WOW! Something new under the sun: a cookbook where every recipe in it had only three ingredients, and it is going to be healthy and natural; how cool! I love to cook and I like to cook healthy with lots of whole grains, beans, and tons of fresh vegetables. Silly me though. I thought that since there are only three ingredients, it would be fast and easy. All the recipes have only three ingredients however, this author, this culinary genius, made these recipes extremely complicated. Actually, I was hanging out with my brother and I showed him the book and told him to pick out a recipe and I would cook it. The recipe he chose was: “Stir-fried asparagus with tofu” doesn’t that sound absolutely delicious? Of course this is the springtime and that is when asparagus is in season. 

My dear brother journeyed to “Delicias Beef” in Santa Tere to do the necessary shopping. Of course, this cookbook makes everything so complicated they asked for roasted peanut oil, which I do not have and so I substituted it for olive oil. I like to think that I am literate and I have a large vocabulary but this recipe confused me when it said I should cut the asparagus on the bias and all I could wonder was, what the hell is bias? So I just cut it where it seemed natural to me. The recipe says to cook this in a very hot, non-stick pan. When buying the cooking equipment for my kitchen, price was more important than the quality. I could not afford a nice beautiful state of the art stove so I bought a really funky stove, but boy was it inexpensive. The problem is that it has gas burners, but the flame never gets super hot. If anybody knows how to change that please contact me.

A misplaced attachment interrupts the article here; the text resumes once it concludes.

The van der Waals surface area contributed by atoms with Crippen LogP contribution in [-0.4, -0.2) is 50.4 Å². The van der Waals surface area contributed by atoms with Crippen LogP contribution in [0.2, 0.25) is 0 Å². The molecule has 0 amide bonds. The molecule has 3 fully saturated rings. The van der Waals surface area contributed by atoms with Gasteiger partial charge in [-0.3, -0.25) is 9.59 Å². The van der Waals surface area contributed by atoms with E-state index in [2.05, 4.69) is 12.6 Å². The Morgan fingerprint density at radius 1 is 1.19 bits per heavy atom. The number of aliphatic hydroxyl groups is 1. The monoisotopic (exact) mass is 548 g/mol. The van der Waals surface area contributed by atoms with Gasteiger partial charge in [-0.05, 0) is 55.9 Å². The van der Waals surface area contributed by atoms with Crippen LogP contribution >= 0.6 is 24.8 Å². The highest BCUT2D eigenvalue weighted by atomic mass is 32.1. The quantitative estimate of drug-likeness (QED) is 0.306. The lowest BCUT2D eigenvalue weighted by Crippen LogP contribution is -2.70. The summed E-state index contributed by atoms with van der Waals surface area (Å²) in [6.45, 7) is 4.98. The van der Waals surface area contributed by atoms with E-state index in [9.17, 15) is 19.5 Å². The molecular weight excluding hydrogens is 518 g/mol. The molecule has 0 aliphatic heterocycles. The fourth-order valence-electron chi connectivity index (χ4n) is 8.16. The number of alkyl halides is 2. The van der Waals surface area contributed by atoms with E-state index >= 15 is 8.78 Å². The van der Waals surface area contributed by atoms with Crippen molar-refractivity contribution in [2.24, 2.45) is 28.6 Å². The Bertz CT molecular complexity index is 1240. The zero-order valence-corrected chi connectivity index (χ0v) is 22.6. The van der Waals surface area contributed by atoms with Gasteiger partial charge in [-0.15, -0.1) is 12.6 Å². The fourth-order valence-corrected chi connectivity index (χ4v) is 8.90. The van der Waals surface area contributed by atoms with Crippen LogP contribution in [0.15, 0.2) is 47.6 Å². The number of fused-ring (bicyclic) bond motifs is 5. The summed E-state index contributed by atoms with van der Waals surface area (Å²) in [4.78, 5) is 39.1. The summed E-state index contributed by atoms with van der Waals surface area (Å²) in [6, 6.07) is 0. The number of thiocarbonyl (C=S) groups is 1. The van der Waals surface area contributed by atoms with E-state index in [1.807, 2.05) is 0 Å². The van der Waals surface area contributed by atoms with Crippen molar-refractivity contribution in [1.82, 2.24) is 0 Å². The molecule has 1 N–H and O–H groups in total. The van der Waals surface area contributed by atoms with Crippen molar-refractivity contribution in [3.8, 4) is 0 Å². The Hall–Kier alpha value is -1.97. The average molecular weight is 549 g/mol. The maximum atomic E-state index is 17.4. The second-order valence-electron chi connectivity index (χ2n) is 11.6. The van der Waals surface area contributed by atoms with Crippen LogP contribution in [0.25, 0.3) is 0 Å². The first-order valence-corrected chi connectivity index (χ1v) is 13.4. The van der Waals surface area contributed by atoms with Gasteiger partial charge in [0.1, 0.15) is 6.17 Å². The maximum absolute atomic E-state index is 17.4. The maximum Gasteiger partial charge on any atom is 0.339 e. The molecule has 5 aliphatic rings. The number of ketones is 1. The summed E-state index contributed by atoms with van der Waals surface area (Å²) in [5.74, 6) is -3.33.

Back to cooking.